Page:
“I went to Africa…for just the same reason that lots of girls settled down on Main Street back home—just to be with my husband,” explorer and filmmaker Osa Johnson was once quoted as saying in an article called “A Wife in Africa.”
But Johnson, who was also billed as “The Heroine of 1,000 Thrills,” and “the greatest woman explorer” didn’t just play the rule of dutiful assistant to her adventurer husband, Martin. As a team, the Johnsons led expeditions around the world in the 1920s and 1930s, producing 14 feature films, 37 educational shorts, and dozens of filmed lectures. Several of these pieces were commissioned by the Museum and presented to sold-out crowds as part of fundraising efforts for the Akeley Hall of African Mammals. Prints of some of the Johnsons’ films, including the 1928 Simba, King of Beasts, are held in the Museum’s archives.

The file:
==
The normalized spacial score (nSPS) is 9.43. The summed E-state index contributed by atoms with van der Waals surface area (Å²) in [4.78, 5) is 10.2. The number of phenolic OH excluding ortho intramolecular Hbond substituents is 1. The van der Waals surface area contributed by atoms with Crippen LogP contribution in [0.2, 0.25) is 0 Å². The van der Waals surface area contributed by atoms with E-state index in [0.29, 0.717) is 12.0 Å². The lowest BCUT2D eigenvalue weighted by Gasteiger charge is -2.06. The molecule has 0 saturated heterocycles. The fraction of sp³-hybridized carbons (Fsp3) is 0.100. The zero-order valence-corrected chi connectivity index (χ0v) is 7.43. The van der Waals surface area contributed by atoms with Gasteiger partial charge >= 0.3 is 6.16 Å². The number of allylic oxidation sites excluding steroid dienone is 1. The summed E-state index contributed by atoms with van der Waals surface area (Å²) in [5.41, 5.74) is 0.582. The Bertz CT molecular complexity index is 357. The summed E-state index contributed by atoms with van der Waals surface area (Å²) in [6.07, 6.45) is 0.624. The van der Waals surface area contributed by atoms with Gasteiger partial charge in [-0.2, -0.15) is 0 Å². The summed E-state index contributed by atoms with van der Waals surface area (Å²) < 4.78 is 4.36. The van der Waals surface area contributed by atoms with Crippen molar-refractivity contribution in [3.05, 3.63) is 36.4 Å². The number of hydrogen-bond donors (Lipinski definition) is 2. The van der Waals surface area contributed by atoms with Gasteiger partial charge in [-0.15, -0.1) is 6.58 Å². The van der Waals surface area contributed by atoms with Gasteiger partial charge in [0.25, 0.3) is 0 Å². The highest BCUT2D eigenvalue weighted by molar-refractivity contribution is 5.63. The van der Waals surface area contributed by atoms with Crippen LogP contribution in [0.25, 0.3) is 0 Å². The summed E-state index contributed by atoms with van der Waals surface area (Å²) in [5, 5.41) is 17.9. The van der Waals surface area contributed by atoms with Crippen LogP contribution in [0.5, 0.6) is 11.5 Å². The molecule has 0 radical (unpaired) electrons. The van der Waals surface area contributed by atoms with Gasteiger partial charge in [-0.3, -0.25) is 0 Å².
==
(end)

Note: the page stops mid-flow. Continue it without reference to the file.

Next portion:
A 1937 plane crash in California killed Martin and left Osa in a wheelchair, but after only a few months, she was back on her feet and leading an expedition to Africa. She had previously deferred to her husband’s cinematic talents but now declared, “I can grind a movie camera as well as any man.” She passed away in 1953, in the middle of planning another expedition.
Image credit: Osa Johnson in an airplane with a gibbon. Martin & Osa Johnson (American, active 1917 - 1937), 1918-1936 Digital Positive from gelatin on glass negative, 3.25x4.25 in. Courtesy George Eastman House